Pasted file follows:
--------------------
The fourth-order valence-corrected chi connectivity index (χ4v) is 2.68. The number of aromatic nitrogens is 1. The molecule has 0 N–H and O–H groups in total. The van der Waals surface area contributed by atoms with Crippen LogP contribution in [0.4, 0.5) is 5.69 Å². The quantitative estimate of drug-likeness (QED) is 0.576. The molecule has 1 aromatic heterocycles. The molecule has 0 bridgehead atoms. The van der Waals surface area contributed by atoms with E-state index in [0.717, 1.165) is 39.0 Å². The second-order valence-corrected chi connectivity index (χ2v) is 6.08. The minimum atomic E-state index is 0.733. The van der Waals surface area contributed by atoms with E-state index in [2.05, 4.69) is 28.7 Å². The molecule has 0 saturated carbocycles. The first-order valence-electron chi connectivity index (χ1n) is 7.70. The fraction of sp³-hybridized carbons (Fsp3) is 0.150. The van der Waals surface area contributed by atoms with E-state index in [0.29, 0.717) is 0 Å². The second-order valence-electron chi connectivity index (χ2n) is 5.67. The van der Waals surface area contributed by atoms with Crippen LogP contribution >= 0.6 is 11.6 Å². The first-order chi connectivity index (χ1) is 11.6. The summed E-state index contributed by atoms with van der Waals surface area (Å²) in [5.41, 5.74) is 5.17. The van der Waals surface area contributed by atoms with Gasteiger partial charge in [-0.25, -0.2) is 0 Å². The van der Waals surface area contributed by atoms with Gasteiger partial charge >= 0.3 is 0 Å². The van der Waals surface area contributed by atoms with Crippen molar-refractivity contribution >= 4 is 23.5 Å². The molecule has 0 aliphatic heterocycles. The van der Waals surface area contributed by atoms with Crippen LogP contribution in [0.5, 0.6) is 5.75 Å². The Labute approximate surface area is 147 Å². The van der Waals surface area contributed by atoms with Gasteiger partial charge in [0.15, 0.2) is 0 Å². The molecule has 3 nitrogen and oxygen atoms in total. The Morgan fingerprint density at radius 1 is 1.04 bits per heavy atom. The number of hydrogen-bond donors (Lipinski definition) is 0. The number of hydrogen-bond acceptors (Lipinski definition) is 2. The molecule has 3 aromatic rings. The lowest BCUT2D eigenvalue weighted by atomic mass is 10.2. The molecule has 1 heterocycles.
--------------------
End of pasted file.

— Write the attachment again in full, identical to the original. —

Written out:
The fourth-order valence-corrected chi connectivity index (χ4v) is 2.68. The number of aromatic nitrogens is 1. The molecule has 0 N–H and O–H groups in total. The van der Waals surface area contributed by atoms with Crippen LogP contribution in [0.4, 0.5) is 5.69 Å². The quantitative estimate of drug-likeness (QED) is 0.576. The molecule has 1 aromatic heterocycles. The molecule has 0 bridgehead atoms. The van der Waals surface area contributed by atoms with E-state index in [0.717, 1.165) is 39.0 Å². The second-order valence-corrected chi connectivity index (χ2v) is 6.08. The minimum atomic E-state index is 0.733. The van der Waals surface area contributed by atoms with E-state index in [2.05, 4.69) is 28.7 Å². The molecule has 0 saturated carbocycles. The first-order valence-electron chi connectivity index (χ1n) is 7.70. The fraction of sp³-hybridized carbons (Fsp3) is 0.150. The van der Waals surface area contributed by atoms with E-state index in [0.29, 0.717) is 0 Å². The second-order valence-electron chi connectivity index (χ2n) is 5.67. The van der Waals surface area contributed by atoms with Crippen LogP contribution >= 0.6 is 11.6 Å². The first-order chi connectivity index (χ1) is 11.6. The summed E-state index contributed by atoms with van der Waals surface area (Å²) in [5.41, 5.74) is 5.17. The van der Waals surface area contributed by atoms with Gasteiger partial charge in [-0.25, -0.2) is 0 Å². The van der Waals surface area contributed by atoms with Gasteiger partial charge >= 0.3 is 0 Å². The van der Waals surface area contributed by atoms with Crippen molar-refractivity contribution >= 4 is 23.5 Å². The molecule has 0 aliphatic heterocycles. The van der Waals surface area contributed by atoms with Crippen LogP contribution in [0.5, 0.6) is 5.75 Å². The Labute approximate surface area is 147 Å². The van der Waals surface area contributed by atoms with Gasteiger partial charge in [0.15, 0.2) is 0 Å². The molecule has 3 nitrogen and oxygen atoms in total. The Morgan fingerprint density at radius 1 is 1.04 bits per heavy atom. The number of hydrogen-bond donors (Lipinski definition) is 0. The number of hydrogen-bond acceptors (Lipinski definition) is 2. The molecule has 3 aromatic rings. The lowest BCUT2D eigenvalue weighted by atomic mass is 10.2. The molecule has 1 heterocycles.